Whoever would think that the purchase of a camera could be so vexing?

So as I wrestle with the decision to keep or to return the camera, I am reminded that not only is the learning of how to work new things, along with the new skills associated with said new things, ever important, the acknowledgement and accepting of where our abilities lie is equally as important.

Multiple lenses and what all that would entail with the investing in endless pieces for a camera that requires a great deal of care and work may not, for me–a mere grab the camera and go for it individual, be very practical. And therein lies my issue—what I am is one thing and what I want to be is something else entirely. Accepting what I am and where I am as far as causal hobbyist verses working toward a level of professionalism is the key to sorting out this little issue.

So as for now I will continue to think about what I want in a camera while more importantly I begin to learn to accept the reality of my needs verses my wants–in both who I am and with what it is that I need in order to be successful in not only the big things but as well as the little things in this thing we call life.

Be careful what you ask for. . .

“You cannot always depend on prayers to be answered the way you want them answered but you can always depend on God. God, the loving Father often denies us those things which in the end would prove harmful to us. Every boy wants a revolver at age four, and no father yet has ever granted that request. Why should we think God is less wise? Someday we will thank God not only for what He gave us, but also for that which He refused.”
― Fulton J. Sheen

“For prayer is request. The essence of request, as distinct from compulsion, is that it may or may not be granted.”
― C.S. Lewis

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(a practice shot of a toadstool with the new macro lens / Julie Cook / 2015)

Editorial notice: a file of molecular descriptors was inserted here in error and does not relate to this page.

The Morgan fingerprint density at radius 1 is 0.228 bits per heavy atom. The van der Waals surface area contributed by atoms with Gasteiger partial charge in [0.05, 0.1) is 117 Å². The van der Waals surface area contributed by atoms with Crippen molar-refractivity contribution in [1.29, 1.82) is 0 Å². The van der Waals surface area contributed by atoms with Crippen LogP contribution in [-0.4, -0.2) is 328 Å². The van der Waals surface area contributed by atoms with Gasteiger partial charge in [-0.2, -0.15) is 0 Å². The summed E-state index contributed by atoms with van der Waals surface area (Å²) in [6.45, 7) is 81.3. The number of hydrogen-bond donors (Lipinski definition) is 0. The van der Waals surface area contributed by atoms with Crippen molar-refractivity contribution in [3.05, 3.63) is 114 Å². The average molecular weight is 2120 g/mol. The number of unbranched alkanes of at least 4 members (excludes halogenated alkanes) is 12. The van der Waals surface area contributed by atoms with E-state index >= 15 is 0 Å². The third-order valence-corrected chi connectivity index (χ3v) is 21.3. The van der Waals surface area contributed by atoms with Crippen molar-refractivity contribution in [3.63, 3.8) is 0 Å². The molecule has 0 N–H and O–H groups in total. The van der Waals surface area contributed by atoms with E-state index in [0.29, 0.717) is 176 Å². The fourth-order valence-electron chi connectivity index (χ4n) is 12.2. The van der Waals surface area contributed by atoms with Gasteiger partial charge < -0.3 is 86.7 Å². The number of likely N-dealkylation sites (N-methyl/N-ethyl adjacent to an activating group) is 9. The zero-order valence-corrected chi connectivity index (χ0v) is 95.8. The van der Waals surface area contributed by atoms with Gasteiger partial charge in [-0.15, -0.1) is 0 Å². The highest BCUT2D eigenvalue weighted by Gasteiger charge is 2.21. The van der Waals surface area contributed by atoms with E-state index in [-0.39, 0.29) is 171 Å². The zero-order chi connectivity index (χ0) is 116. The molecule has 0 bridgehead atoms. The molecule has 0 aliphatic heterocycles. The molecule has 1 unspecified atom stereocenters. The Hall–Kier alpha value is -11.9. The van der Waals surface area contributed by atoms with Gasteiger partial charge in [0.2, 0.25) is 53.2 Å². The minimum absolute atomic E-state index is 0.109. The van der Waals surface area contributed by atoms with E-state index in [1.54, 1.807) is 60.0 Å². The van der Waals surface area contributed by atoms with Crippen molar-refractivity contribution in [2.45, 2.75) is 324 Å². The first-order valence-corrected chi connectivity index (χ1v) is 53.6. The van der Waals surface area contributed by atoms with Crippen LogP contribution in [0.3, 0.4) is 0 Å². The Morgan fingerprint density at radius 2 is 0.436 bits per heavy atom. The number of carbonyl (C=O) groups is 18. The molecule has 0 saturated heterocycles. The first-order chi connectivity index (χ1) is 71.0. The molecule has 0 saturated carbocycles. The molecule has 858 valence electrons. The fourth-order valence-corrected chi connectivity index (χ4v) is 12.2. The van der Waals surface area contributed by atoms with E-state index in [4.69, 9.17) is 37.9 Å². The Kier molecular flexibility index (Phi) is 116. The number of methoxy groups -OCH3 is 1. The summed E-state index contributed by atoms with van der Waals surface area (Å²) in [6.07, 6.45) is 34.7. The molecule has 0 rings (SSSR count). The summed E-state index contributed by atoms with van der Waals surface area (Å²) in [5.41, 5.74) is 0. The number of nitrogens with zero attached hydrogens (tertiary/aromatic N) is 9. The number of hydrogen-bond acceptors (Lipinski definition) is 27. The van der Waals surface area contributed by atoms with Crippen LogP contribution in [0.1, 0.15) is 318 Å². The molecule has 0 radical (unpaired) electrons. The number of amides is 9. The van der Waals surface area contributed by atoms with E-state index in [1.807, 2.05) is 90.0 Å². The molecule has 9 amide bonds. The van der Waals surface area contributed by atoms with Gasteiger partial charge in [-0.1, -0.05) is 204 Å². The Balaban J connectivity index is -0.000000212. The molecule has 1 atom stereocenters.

Stressed and stretched as far as your limit allows, you decide praying for patience is your only hope.
Oddly life only seems to get worse.
You then try praying for even more patience.
Life gets almost unbearable.
Confused and troubled, it finally dawns on you. . .

God is no fairy godmother waving a magic wand.

There is no heavenly magic Fraiy-God holding a wand over our heads, granting us our heart’s desire.
God is no genie hiding in a lamp waiting to grant wishes.
As much as we wish He worked that way, jumping in to give us magically what we decide we need, He does not.
Praying for patience results in circumstances requiring more patience—call it a heavenly learning curve if you will, as our lives are indeed all about learning and growing.

Enter my latest learning curve.

I thought I knew what I really wanted for Christmas.
A brand new camera.
Oooooo
I’ve always had a little camera of sorts over the years.
When I was growing up, my dad was always into cameras— so naturally, starting when I was around 10, I had my very own small kodak. Remember those flash cubes?
Eventually I graduated to a 35mm when I was in high school–that was back in the day when we actually used real film, had to focus a camera ourselves and attach an expensive flash attachment.

Enter the digital age–an age I have reluctantly dared to venture.